Here are the best pictures I have made. The C code uses fourth order Runge-Kutta with variable Δt. See Weisstein’s note on Runge-Kutta for what you need to know to write the code. (See at least these pictures for clues as to why it works.) Here are comments on the accuracy of the method. 259818 steps were used. This was computed with the Pentium’s 64 significant bits. This Java code (explained here) reads data files produced by the C code and produces .png files which are shown below.

Each picture is for 8 time units. White dots on the curve are where the time has an integral value. Labels for times 35 thru 40 are confusing. At t = 37 and t = 38 the 5 mass (yellow) lands on the track of the 3 mass (turquois). At t = 47 the 5 mass is just back to where it was at about t = 40.6. The greatest numerical distress occurs about 15.7 which event is notable in the picture. The 3 mass is off screen between t = 49 and t = 57 after which it makes its last encounter with the other two which have already begun their final perpetual pas de deux. It passes between the other two in such a phase so as to extract enough of their potential energy to be ejected from the system.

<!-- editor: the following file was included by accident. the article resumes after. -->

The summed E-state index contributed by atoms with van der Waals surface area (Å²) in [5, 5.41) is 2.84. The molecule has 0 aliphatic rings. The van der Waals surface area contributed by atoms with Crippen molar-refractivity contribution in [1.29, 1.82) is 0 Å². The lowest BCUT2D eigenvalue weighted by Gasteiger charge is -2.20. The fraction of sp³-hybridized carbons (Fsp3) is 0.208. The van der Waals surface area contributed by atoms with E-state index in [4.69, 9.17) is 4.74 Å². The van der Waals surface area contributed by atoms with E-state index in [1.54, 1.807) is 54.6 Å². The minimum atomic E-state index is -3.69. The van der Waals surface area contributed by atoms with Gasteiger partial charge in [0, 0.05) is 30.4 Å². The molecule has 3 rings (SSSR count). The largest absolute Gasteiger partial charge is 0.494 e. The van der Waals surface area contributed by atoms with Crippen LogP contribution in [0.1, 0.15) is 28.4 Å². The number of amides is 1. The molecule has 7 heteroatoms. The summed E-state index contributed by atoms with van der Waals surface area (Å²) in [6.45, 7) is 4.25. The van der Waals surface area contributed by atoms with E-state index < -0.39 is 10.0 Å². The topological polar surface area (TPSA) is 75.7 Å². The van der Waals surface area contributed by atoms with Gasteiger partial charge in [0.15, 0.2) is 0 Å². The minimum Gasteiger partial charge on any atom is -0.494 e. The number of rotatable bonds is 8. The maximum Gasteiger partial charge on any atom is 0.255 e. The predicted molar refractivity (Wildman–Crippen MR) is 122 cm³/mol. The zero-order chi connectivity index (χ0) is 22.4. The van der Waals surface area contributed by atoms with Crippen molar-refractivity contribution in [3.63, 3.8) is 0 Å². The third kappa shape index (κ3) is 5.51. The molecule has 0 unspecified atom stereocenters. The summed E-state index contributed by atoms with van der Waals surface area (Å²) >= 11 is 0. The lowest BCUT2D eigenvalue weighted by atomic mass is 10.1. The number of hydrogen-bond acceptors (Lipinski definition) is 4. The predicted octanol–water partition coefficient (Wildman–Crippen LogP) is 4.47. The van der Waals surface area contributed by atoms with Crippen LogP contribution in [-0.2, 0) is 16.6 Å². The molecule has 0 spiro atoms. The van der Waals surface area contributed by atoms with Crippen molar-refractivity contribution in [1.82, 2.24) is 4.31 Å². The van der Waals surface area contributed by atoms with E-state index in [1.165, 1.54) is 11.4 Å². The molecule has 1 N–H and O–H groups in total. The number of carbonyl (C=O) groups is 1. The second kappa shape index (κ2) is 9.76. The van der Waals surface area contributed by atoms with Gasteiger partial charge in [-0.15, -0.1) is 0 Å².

Legend:
 mass color 3 turquois 4 magenta 5 yellow
 0<=t<8 at t = 1.8794ke = 2035Δt = 4*10−7 at t = 3.8ke = 324Δt = 6.2*10−6 at t = 6.898ke = 140Δt = 1.3*10−5 8<=t<16 at t = 8.76ke = 2341Δt = 3.2*10−7 at t = 15.82992ke = 48249 (Wow!)Δt = 3.4*10−9 16<=t<24 at t = 22.965ke = 1137Δt = 9.3*10−7 24<=t<32 at t = 29.8015ke = 7153Δt = 5.9*10−8 32<=t<40 at t = 33.6715ke = 213Δt = 7.6*10−6 40<=t<48 at t = 41.209ke = 619Δt = 2.4*10−6 at t = 46.015ke = 596Δt = 2.5*10−6 at t = 47.371ke = 1189Δt = 8.7*10−7 48<=t<56 at t = 52.116ke = 1513Δt = 6*10−7 etc. 56<=t<62 at t = 59.777ke = 2662Δt = 6.2*10−8 at t = 60.6335ke = 3067Δt = 6.2*10−8 at t = 61.494ke = 3126Δt = 3.1*10−8
Accuracy